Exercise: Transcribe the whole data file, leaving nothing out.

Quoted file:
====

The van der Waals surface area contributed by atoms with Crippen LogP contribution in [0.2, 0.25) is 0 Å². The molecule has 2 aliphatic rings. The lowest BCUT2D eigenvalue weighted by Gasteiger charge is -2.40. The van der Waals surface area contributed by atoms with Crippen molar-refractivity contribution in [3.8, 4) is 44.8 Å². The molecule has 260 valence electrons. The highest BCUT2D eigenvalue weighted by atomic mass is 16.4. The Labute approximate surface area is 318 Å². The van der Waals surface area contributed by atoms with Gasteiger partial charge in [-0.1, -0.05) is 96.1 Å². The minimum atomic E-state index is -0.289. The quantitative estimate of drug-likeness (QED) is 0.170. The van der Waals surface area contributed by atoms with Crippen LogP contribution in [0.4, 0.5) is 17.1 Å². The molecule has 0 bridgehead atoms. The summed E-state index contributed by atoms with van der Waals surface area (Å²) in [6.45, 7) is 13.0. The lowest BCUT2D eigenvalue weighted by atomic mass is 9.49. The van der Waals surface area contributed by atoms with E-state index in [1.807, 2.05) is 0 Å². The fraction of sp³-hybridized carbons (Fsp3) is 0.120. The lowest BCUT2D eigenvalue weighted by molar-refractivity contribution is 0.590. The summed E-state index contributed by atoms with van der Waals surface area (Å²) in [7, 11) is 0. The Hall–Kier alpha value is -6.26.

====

The van der Waals surface area contributed by atoms with Crippen LogP contribution in [0.2, 0.25) is 0 Å². The molecule has 2 aliphatic rings. The lowest BCUT2D eigenvalue weighted by Gasteiger charge is -2.40. The van der Waals surface area contributed by atoms with Crippen molar-refractivity contribution in [3.8, 4) is 44.8 Å². The molecule has 260 valence electrons. The highest BCUT2D eigenvalue weighted by atomic mass is 16.4. The Labute approximate surface area is 318 Å². The van der Waals surface area contributed by atoms with Gasteiger partial charge in [-0.1, -0.05) is 96.1 Å². The minimum atomic E-state index is -0.289. The quantitative estimate of drug-likeness (QED) is 0.170. The van der Waals surface area contributed by atoms with Crippen LogP contribution in [0.4, 0.5) is 17.1 Å². The molecule has 0 bridgehead atoms. The summed E-state index contributed by atoms with van der Waals surface area (Å²) in [6.45, 7) is 13.0. The lowest BCUT2D eigenvalue weighted by atomic mass is 9.49. The van der Waals surface area contributed by atoms with E-state index in [1.807, 2.05) is 0 Å². The fraction of sp³-hybridized carbons (Fsp3) is 0.120. The lowest BCUT2D eigenvalue weighted by molar-refractivity contribution is 0.590. The summed E-state index contributed by atoms with van der Waals surface area (Å²) in [7, 11) is 0. The Hall–Kier alpha value is -6.26.